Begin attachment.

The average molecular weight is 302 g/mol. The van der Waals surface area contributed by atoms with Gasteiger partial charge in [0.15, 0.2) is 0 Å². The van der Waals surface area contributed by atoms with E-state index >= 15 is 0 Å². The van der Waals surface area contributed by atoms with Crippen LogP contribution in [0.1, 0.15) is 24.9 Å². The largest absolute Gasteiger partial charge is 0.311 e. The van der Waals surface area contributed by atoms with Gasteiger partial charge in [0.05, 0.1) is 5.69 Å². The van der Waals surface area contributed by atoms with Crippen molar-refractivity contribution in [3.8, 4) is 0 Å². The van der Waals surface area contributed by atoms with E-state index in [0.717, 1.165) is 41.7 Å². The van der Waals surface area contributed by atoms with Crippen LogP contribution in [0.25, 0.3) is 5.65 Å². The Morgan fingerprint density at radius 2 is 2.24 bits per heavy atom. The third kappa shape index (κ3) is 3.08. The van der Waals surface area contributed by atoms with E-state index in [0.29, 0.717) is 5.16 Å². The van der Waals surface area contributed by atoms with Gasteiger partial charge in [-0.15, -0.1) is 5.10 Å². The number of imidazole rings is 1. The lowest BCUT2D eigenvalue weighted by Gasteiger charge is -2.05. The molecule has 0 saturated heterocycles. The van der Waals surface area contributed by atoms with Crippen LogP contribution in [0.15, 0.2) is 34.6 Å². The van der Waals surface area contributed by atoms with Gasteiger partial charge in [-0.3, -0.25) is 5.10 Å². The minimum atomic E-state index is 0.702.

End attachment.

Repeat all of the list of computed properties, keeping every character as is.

The average molecular weight is 302 g/mol. The van der Waals surface area contributed by atoms with Gasteiger partial charge in [0.15, 0.2) is 0 Å². The van der Waals surface area contributed by atoms with E-state index >= 15 is 0 Å². The van der Waals surface area contributed by atoms with Crippen LogP contribution in [0.1, 0.15) is 24.9 Å². The largest absolute Gasteiger partial charge is 0.311 e. The van der Waals surface area contributed by atoms with Gasteiger partial charge in [0.05, 0.1) is 5.69 Å². The van der Waals surface area contributed by atoms with Crippen molar-refractivity contribution in [3.8, 4) is 0 Å². The van der Waals surface area contributed by atoms with E-state index in [0.717, 1.165) is 41.7 Å². The van der Waals surface area contributed by atoms with Crippen LogP contribution in [0.25, 0.3) is 5.65 Å². The Morgan fingerprint density at radius 2 is 2.24 bits per heavy atom. The third kappa shape index (κ3) is 3.08. The van der Waals surface area contributed by atoms with E-state index in [0.29, 0.717) is 5.16 Å². The van der Waals surface area contributed by atoms with Gasteiger partial charge in [-0.15, -0.1) is 5.10 Å². The number of imidazole rings is 1. The lowest BCUT2D eigenvalue weighted by Gasteiger charge is -2.05. The molecule has 0 saturated heterocycles. The van der Waals surface area contributed by atoms with Crippen LogP contribution in [0.15, 0.2) is 34.6 Å². The van der Waals surface area contributed by atoms with Gasteiger partial charge in [-0.3, -0.25) is 5.10 Å². The minimum atomic E-state index is 0.702.